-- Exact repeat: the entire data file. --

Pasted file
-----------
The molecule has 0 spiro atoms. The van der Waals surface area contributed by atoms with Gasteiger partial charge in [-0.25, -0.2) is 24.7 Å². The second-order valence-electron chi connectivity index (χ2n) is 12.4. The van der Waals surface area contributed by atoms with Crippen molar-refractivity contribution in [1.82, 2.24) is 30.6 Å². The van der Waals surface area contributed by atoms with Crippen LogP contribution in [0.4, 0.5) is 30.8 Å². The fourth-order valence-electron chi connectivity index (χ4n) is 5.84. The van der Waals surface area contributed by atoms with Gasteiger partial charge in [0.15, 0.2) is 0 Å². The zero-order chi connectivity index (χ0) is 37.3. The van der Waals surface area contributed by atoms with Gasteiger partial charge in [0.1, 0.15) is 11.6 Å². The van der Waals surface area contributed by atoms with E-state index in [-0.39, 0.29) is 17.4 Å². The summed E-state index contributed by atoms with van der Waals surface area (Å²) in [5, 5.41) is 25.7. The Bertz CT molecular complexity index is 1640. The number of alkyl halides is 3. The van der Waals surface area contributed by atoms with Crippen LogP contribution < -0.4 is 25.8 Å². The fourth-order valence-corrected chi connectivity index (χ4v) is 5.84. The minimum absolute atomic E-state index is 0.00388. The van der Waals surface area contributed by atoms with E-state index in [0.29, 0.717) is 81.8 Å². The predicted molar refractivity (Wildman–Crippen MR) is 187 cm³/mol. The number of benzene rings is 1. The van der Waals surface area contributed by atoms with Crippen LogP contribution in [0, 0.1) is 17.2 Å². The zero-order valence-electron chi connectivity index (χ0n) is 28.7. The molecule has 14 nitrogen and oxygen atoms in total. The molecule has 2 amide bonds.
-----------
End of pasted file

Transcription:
The molecule has 0 spiro atoms. The van der Waals surface area contributed by atoms with Gasteiger partial charge in [-0.25, -0.2) is 24.7 Å². The second-order valence-electron chi connectivity index (χ2n) is 12.4. The van der Waals surface area contributed by atoms with Crippen molar-refractivity contribution in [1.82, 2.24) is 30.6 Å². The van der Waals surface area contributed by atoms with Crippen LogP contribution in [0.4, 0.5) is 30.8 Å². The fourth-order valence-electron chi connectivity index (χ4n) is 5.84. The van der Waals surface area contributed by atoms with Gasteiger partial charge in [0.15, 0.2) is 0 Å². The zero-order chi connectivity index (χ0) is 37.3. The van der Waals surface area contributed by atoms with Gasteiger partial charge in [0.1, 0.15) is 11.6 Å². The van der Waals surface area contributed by atoms with E-state index in [-0.39, 0.29) is 17.4 Å². The summed E-state index contributed by atoms with van der Waals surface area (Å²) in [5, 5.41) is 25.7. The Bertz CT molecular complexity index is 1640. The number of alkyl halides is 3. The van der Waals surface area contributed by atoms with Crippen LogP contribution < -0.4 is 25.8 Å². The fourth-order valence-corrected chi connectivity index (χ4v) is 5.84. The minimum absolute atomic E-state index is 0.00388. The van der Waals surface area contributed by atoms with E-state index in [0.29, 0.717) is 81.8 Å². The predicted molar refractivity (Wildman–Crippen MR) is 187 cm³/mol. The number of benzene rings is 1. The van der Waals surface area contributed by atoms with Crippen LogP contribution in [0, 0.1) is 17.2 Å². The zero-order valence-electron chi connectivity index (χ0n) is 28.7. The molecule has 14 nitrogen and oxygen atoms in total. The molecule has 2 amide bonds.